Soil Association No 6!

Aspall has a nearly 70 year association with the Soil Association and were recently honoured at the Soil Association Conference by Chief Executive, Helen Browning, for being organic pioneers and longest-standing Soil Association symbol holders. We’re honoured to have received a plaque from the Soil Association to mark this.

In 1946 Perronelle Guild, Grandmother of Aspall owners Barry and Henry Chevallier Guild, and after whom Perronelle’s Blush is named, was inspired by Lady Eve Balfour to become a founder member of the Soil Association and since that day all the orchards at Aspall have been organic. Aspall’s Soil Association accreditation number is 6 and the next closest brand number still in use is into the hundreds!


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The King’s Ginger Parlour, 5-8 December at The Hoxton Hotel

To celebrate the start of the Christmas season, we’re excited to have teamed up with The King’s Ginger Liqueur and The Hoxton Hotel in east London to create an Edwardian style pop-up bar in the hotel’s courtyard garden. There’ll be festive songs, food pairings and, of course, fantastic drinks.

The Hoxton Hotel Garden

You can choose from five winter warmers, specially created by drinks expert Dan Warner, to show off the ginger liqueur to best effect including The King’s Ginger mulled cyder made with our own Suffolk Cyder and served hot or cold over ice.

The King’s Ginger is a unique ginger liqueur specifically formulated by Berry Bros. & Rudd in 1903 for King Edward VII. Rich and zesty, it has been appreciated by bon viveurs and royalty!

A King's Ginger Cocktail

The King’s Ginger Parlour Edwardian Christmas pop-up bar will open on Thursday 5th December 2013, for four days only. If you’re in London get down there to get in the festive spirit and enjoy some cocktails that are bound to leave you glowing all Christmas!

The King’s Ginger Parlour, The Hoxton Hotel, 81 Great Eastern Street, LONDON EC2A 3HU

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World Pickled Egg Championship 2013 sees eggs from the UK to the US!

From bright orange to deep black and bright pink the entries to the second annual pickled egg championships sponsored by Aspall made for colourful viewing for visitors at the Aldeburgh Food & Drink Festival last weekend. 24 entries from amateur cooks to professional chefs and from as far afield as the USA, judging was no mean feat.

We roped in the expertise of celebrity chef, Valentine Warner a self-confessed pickled egg junkie, award-winning chef and writer Madalene Bonvini Hamel of the British Larder and Emma Crowhurst, cookery teacher and former TV chef and of course Aspall’s Henry Chevallier Guild.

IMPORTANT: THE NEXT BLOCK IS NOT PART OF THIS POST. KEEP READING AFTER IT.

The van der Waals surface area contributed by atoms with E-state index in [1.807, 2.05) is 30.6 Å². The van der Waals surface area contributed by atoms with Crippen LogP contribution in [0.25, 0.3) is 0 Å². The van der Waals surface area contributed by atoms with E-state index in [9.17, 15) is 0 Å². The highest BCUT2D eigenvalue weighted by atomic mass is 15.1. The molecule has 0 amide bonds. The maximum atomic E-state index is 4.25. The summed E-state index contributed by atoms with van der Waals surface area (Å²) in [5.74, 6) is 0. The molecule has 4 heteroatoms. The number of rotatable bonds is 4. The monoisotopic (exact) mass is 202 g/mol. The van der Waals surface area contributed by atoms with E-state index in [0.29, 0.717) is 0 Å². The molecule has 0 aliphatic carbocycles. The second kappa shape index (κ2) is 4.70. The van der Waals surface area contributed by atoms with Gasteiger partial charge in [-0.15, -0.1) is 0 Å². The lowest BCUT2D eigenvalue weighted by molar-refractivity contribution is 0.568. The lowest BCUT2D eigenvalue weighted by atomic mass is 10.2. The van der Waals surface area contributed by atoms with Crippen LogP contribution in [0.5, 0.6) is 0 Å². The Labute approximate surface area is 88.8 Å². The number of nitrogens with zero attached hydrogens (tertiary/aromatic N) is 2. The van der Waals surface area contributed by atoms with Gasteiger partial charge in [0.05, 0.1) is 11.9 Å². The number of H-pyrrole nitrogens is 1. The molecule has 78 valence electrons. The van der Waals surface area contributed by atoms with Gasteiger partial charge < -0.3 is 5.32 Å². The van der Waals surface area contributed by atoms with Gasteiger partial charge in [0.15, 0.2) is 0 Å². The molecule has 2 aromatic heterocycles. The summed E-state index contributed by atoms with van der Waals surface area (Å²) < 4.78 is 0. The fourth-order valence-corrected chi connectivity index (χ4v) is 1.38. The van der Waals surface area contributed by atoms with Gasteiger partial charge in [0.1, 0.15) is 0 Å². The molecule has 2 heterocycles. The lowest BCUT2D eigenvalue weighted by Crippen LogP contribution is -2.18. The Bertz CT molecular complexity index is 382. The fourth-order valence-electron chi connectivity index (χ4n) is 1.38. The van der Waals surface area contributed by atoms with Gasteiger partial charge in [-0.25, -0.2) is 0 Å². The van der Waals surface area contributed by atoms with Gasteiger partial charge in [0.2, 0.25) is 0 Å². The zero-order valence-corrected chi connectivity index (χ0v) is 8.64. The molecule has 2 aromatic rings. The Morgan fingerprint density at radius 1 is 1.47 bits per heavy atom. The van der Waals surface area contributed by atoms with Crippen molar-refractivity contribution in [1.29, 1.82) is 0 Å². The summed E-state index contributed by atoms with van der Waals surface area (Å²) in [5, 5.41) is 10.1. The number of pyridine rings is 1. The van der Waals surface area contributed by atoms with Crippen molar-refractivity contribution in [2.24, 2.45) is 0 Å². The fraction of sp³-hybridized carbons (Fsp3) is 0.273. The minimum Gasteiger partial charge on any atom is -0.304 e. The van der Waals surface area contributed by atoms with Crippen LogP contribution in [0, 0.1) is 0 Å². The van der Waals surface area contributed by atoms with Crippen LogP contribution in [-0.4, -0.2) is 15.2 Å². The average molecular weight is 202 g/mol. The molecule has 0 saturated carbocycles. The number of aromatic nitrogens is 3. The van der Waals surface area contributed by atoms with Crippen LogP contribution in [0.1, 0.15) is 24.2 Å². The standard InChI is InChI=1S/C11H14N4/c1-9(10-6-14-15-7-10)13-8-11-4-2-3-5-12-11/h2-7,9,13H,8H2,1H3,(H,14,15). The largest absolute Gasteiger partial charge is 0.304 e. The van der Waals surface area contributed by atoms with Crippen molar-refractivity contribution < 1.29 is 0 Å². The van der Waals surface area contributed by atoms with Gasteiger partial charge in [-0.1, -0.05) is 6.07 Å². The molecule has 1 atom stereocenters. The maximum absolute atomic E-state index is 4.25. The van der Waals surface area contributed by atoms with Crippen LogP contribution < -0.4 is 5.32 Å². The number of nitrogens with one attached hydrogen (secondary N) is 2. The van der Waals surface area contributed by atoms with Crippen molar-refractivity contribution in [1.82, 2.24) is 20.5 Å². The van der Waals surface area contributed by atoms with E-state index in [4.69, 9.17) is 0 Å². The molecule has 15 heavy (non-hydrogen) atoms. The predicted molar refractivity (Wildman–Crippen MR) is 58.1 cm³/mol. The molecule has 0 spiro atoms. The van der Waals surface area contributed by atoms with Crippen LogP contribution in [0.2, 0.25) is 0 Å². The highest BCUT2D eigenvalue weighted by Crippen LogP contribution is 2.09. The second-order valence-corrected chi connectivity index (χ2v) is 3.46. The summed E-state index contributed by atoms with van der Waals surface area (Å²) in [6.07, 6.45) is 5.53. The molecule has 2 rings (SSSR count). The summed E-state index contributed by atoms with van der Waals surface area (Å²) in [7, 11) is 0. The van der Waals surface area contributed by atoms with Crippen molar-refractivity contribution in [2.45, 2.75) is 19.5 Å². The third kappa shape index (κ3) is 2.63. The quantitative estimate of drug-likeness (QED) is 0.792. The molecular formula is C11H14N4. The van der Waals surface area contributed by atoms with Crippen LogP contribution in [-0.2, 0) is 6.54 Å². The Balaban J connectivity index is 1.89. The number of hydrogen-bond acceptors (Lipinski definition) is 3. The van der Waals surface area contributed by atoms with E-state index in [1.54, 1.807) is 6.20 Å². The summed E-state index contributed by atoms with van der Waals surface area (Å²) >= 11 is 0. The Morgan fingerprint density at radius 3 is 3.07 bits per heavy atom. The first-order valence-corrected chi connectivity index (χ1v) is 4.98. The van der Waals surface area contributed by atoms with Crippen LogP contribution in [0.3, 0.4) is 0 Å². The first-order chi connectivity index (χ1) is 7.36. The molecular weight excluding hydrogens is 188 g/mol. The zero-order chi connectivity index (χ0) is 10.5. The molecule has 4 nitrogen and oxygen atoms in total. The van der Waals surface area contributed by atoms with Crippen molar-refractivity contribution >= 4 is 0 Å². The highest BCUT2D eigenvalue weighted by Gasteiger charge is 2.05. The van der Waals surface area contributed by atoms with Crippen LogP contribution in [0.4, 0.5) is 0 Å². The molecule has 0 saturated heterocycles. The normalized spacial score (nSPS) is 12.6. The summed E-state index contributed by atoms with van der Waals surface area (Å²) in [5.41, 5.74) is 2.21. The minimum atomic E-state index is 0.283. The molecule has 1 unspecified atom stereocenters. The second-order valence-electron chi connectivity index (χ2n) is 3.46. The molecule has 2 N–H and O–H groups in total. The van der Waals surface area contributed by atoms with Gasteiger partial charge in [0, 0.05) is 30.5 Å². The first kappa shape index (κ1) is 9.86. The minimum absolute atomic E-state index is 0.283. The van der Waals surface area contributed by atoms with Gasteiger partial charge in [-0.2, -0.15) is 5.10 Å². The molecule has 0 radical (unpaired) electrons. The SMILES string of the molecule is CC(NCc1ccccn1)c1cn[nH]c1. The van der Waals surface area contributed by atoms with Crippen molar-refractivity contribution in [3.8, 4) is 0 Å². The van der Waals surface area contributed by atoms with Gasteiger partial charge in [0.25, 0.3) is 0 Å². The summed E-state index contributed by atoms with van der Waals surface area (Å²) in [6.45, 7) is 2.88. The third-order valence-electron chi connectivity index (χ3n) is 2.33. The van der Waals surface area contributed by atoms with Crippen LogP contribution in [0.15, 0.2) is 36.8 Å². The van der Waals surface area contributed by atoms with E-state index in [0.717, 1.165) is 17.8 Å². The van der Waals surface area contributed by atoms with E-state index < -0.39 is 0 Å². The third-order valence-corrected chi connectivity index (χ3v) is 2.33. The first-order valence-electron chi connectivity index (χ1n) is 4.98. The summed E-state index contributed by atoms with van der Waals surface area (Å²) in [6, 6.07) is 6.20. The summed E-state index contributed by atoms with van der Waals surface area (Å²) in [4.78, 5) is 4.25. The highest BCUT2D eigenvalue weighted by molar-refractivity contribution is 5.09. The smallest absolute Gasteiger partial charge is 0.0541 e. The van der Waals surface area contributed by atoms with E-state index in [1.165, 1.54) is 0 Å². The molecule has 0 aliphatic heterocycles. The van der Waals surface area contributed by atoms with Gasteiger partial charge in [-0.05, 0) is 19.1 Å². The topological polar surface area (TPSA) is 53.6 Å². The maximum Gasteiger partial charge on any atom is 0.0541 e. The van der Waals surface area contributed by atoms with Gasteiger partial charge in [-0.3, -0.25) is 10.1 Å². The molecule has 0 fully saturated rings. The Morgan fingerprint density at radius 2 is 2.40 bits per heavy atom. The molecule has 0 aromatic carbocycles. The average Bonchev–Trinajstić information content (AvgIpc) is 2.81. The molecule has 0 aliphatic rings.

Judging was a serious business using paper plates and disposable forks we set about tasting each one, with a glass of Aspall Organic Cyder to cleanse our palettes between eggs! The criteria were appearance, aroma, taste and texture – 5 marks for each and then a final out of 10 score for “overall egg mojo”. So, a total of 30 marks up for grabs.

First impressions are everything and the almost luminous colours of some eggs were enough to put us off. Aroma is second – Dark Horse Eggs really did smell like they’d been pickled in horse manure, while the blackberry vinegar pickled eggs were a striking colour but smelled and tasted far too sweet!

There’s far more to pickled eggs than the flavours in the pickle though – some eggs were tough skinned and dried as you might imagine a dinosaur egg that had been pickled for millennia. Others were perfect, soft-centred, fresh – surely because of the quality of the eggs used and how they were boiled!

Totting up our scores and comparing notes it all boiled down to two in the end  – Guys Gourmet which although the pickle was a slightly off-putting grey, Valentine Warner said it was ‘everything a pickled egg should be’. But in the end we agreed the spectacular Egg Cup had to go to Sherri Singleton, chef, restauranteur and cookery teacher from the Mistley Thorn in Essex. Her eggs were a beautiful saffron yellow with green and red chilles, the flavours were strong but not overpowering and the eggs had that perfect texture.

Sherri was thrilled to be presented with the Egg Cup by Valentine Warner in front of an audience of hundreds!

Congratulations to Sherri and we look forward to eating more pickled eggs next September! Start planning your pickle now!

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Aspall commemorates pioneers of the organic movement

Aspall has unveiled a blue plaque to commemorate two pioneers of the organic movement and the Soil Association’s original headquarters, at Walnut Tree Manor, in Haughley, Suffolk.

The two Soil Association pioneers, Lady Eve Balfour and Alice Debenham, carried out work from Walnut Tree Manor into organic growing and nutrition which led to the founding of the Soil Association in 1946. Perronelle Guild, a successful fruit farmer and grandmother of Aspall owners Barry and Henry Chevallier Guild, was also a founder member of the Soil Association, as a result of which Aspall Cyder became an organic producer – a tradition it maintains to this day.